I drew on Twitter and this blog regularly, just to feel that someone cared. The Other Lifeslurper wrote emails of support. My face became swollen and disfigured through the constant crying. I began to grow angry that again we had fallen into a Fertility Clinic Black Hole. Early pregnancy loss does not register on their radar. [Note: first person to utter the words â€œchemical pregnancyâ€ will receive a swift whack to somewhere that will hurt!] Miscarriage happens later, according to their statistics. Pre-fetal heartbeat is a non-event, it seems â€“ just try telling that to my body, my mind, or my broken hearted Wobbles. These losses seem very real from this end. Nonetheless, they were unable to assist me on what to expect, or when to expect it. The nurse phoned three days in a row. Three emotionless conversations she clearly wished she was not forced to have. First was to remind me to have a blood test the next day, then to tell me the blood test had not come through, then to tell me results. Each day she asked if I had bled heavily yet. Each day I informed her that I had not. The usual breed of IVF uncertainty seemed cruel in this instance.
It was late Wednesday by the time the clinic let me know to cancel the ultrasound for first thing the next morning, and to reschedule one for Friday week. It meant having to make one of those phone calls where the receptionist is annoyed about a late cancellation, so I played the Miscarriage Card. Response? Total silence. Just a bit of puffing and muttering under her breath as she searched for a replacement booking for me. A booking I promised was highly likely to get cancelled as well. The limbo would continue for at least another week, but they would not tell me anything, other than when to be tested â€“ or not.
I know some consider my view of clinic operations to be bordering on paranoia, yet the long list of disasters seem to justify this concern. Recalling the masses of blood lost last time over some days was adding to my growing sense of alarm. The nurse would again utter my now least popular fertility expression of; â€œweâ€™ll just have to wait and see what happens.â€ I began to wonder why the American postal service is the scene of so many massacres, and how many poor interactions with fertility clinic staff would cause an IVFer to finally â€œGo ARTal.â€
When I could focus long enough, I considered the crock that we have been sold: this idea of donor eggs being the solution for everything. From the moment we first entered a fertility clinic over four years ago, it had been forced on us as the great Fertile Hope. Yet here we are, two failed pregnancies from three transfers. It was not supposed to happen a second time. Back after the first time, Dr Lovely mumbled something about â€œif it happened a second timeâ€¦.â€ There would need to be investigations, reminding me of the whole experimental nature of IVF. Something is wrong, but because we are old, because we have donor eggs, because so many reasons we have to â€œwait and seeâ€ every time. Yet every time there is a failure, it costs us dearly. These costs are accumulative and cannot be added up to a neat total. These expenses are of intensely personal values. When I look at Wobblesâ€™ haunted expression, I wonder just what the actual toll now is.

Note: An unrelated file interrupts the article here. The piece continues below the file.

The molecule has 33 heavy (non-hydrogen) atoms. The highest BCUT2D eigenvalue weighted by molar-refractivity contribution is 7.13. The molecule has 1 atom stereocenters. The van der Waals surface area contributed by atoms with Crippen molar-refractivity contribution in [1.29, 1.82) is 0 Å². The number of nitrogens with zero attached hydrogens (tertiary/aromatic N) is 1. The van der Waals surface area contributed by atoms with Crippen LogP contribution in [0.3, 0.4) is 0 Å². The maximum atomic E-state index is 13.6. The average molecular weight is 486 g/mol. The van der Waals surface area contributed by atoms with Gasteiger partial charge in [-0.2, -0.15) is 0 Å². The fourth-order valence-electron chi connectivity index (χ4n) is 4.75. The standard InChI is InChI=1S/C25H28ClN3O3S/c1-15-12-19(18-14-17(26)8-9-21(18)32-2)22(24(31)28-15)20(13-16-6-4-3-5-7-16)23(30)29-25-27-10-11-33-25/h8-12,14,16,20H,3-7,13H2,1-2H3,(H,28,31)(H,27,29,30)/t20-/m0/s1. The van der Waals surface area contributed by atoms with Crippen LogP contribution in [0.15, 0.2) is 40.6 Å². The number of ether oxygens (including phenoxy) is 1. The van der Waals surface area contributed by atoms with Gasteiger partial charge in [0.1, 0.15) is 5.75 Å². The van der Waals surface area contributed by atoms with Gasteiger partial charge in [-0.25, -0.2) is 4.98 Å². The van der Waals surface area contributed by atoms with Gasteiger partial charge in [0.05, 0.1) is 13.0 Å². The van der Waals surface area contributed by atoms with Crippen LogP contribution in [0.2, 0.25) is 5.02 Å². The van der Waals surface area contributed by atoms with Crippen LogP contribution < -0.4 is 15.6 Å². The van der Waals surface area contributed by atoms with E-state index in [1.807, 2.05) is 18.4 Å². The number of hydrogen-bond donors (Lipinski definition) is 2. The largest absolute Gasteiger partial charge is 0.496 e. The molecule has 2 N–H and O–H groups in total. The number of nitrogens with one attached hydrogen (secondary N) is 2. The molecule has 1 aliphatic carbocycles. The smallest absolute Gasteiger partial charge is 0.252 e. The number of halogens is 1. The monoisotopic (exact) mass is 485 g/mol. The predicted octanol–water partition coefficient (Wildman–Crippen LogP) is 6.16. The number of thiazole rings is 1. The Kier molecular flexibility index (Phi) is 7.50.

On the day Wobbles was due to return home, I was relieved to know that I would feel safer and protected with him back once more. My foggy brain was slow to acquaint serious weather conditions that day with air flights. Soon, we would both know that the biggest rain storms in over fifty years had caused airport chaos, and at a minimum Wobbles would miss his booking for the airport bus, and would be too late for any alternatives. Tired and sore, there was no alternative than for me to drive to the city to collect him. He was in regular contact, keeping me updated as his flight was delayed further and further into the night. Eventually, I had to leave knowing that my drive would take longer than his flight. I made it there safely, singing â€œAfter the Gold Rushâ€ loudly all the way to help keep me awake. When his flight finally touched down, there would be another 3.5 hours before he could disembark. We were both beyond tired, and ended up getting lost on the way home due to exhaustion. It was 5.30am by the time we arrived home.
Since then, we have talked much about our sorrow and our shock. Neither of us is thinking ahead, although Wobbles keeps saying things that suggest he can no longer cope with the heartache of IVF. There have been many tears, many hugs and many reassuring words (mostly Wobbles saying reassuring things to me.)
For the time being, I am just looking for ways to cope. I suspect I have exhausted whatever internal resources have assisted me to cope previously.
Whatever is ahead is unchartered territory. I do not approach it with any sense of joy or anticipation. The choices are limited. I guess I just have to â€œwait and see what happens.â€ It is either that or just simply lay down and not get up again.
There have to be better days. I am certain there cannot be worse days.
At least I have my Wobbles.